Times have certainly changed. My kids complain if they have to spend 20 minutes outside. But with a little ingenuity and a bit of persuasion, you can help your children enjoy summer the way you did.
1. Pick a Weekly “No Device” DaySummertime is the perfect opportunity to implement a no-device day. Your kids can’t argue since there’s no homework to be done. One of the reasons you were able to enjoy summer more is that you had only four to five TV channels and most daytime TV was boring.
Getting kids away from the electronic devices includes phones, which is no easy task. Try modeling the behavior yourself so they can see that you’re on board. Your kids need to know that it is OK to live a day without devices and that being bored is actually a good thing. It allows the mind to think creatively about what to do, and allows space for day dreaming and noticing the surrounding environment.
When you’re tempted to check your phone when you’re outdoors, at a park, campsite, or even the pool, remember that you didn’t have that option when you were a kid and neither did your parents.
2. Little Brains Need “Space” to Grow in Other WaysWe have become a society where education is the ultra-important goal for our kids. When we were kids, summer was summer and the kids that had to go to summer school felt it was a punishment. Our parents didn’t push us to keep learning math, science, or grammar during the summer. They let us play. “Play is a child’s work,” stated child educator, Dr. Maria Montessori. Unstructured, unconfined playtime does help a child’s brain to grow.
Just take the example of planning a pick-up baseball game in the field at the end of your street. You literally had to become a CEO of a small organization to make it happen. You had to go knocking on your friends’ doors, ask the adult if Suzy or Johnny could come out to play, plan a spot, pick captains, divide kids into teams, include the little brothers and sisters who could barely hold a bat, designate a referee, set the rules, and play the game.
Doing all of that takes a lot of critical thinking skills, assertiveness, self-confidence, and maturity. These are skills only learned through life experience and not through structured play.
3. Give Them SpaceBeing a helicopter parent is more prevalent today than ever before. When we were kids, parents mostly left their kids alone to discover the world in neighborhood summertime activities.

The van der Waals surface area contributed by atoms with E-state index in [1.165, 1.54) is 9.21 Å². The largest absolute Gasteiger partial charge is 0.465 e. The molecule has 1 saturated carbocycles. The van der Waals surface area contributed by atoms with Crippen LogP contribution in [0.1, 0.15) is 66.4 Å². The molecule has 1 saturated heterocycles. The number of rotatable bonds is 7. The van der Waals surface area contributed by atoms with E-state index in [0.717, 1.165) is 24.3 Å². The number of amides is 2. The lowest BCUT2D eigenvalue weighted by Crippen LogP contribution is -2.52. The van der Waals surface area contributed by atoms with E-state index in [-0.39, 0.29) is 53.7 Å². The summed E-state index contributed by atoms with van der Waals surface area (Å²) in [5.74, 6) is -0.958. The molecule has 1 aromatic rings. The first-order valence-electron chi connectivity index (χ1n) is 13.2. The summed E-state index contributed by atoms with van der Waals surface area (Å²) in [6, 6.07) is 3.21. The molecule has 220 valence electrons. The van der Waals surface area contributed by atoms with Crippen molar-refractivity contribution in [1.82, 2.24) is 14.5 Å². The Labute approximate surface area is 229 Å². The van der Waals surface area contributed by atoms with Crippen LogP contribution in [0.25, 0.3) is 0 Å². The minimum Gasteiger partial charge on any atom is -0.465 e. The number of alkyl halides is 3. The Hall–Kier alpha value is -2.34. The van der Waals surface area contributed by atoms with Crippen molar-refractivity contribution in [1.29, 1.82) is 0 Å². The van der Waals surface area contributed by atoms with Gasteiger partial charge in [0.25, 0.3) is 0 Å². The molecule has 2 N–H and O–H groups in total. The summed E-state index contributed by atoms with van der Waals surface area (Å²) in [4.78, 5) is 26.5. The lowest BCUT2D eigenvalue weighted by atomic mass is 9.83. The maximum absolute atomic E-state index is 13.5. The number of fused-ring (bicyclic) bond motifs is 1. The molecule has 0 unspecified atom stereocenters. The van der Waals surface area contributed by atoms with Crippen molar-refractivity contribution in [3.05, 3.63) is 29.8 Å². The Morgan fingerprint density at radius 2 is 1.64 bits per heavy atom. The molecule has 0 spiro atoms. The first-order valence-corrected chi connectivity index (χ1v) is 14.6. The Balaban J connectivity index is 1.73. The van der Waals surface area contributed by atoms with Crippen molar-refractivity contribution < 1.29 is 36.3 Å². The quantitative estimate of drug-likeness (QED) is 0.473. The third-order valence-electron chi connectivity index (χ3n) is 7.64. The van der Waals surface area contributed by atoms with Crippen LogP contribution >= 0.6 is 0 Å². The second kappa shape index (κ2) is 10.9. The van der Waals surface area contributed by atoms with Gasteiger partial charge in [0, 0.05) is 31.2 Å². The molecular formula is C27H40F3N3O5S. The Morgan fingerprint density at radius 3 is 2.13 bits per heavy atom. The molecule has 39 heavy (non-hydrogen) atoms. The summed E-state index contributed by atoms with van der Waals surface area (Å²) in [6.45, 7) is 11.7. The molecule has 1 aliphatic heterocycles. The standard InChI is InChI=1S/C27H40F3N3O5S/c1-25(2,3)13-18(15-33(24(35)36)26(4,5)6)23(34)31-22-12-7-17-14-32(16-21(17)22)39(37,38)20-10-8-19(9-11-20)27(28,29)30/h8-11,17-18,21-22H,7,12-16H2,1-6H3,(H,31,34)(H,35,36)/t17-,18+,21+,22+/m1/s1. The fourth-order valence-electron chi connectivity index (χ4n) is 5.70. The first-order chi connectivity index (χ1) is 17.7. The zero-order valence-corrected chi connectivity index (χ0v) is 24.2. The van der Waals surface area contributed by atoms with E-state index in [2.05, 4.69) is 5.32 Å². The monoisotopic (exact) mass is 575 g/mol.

You might argue that today’s world is quite different than in the 1970s or 1980s. While you might be afraid for your child’s safety, it’s important to not intervene with every single activity. We have become so used to organizing their team sports, setting play dates, and driving them absolutely everywhere that we tend to give our input on everything.
In a way, it’s good that we’re more involved with our children than our parents may have been. However, it can squelch their autonomy. Even if you must accompany your child to an activity spot for safety reasons, sit back—way back—and let them have their space. Small arguments between kids, conflicts, or even falling in the grass or mulch are good things. They teach a child conflict resolution and how to not make such a big deal out of small things.
4. Give Them AuthorityWhen you do play with them, give them the authority from time to time. In creating a new game or playing a time-treasured board game, let your child set the rules. During the school year, kids are inundated with rules they must follow and at home it becomes much of the same. Summertime play allows a child to safely and creatively be able to test out making the rules and being an authority figure.
For example, my son loves to play Scrabble. The general rule for Scrabble is that once you use a space with a “double letter score” or “double word score,” you can’t reuse it even if you reuse the letter to build another word. He made the executive decision that you could use it and went on to lift the letters to check for the added bonuses with each play. While playing I told him that he couldn’t do that because it was against the rules. He got so angry that he refused to play the game for months. One day, I suggested we play Scrabble and he said, “I’ll only play if we can play it my way.” I figured it was no big deal to include his rule as long as it applied fairly to all players. Allowing him to be the boss and create the game rules made him so happy and made him feel in control for once.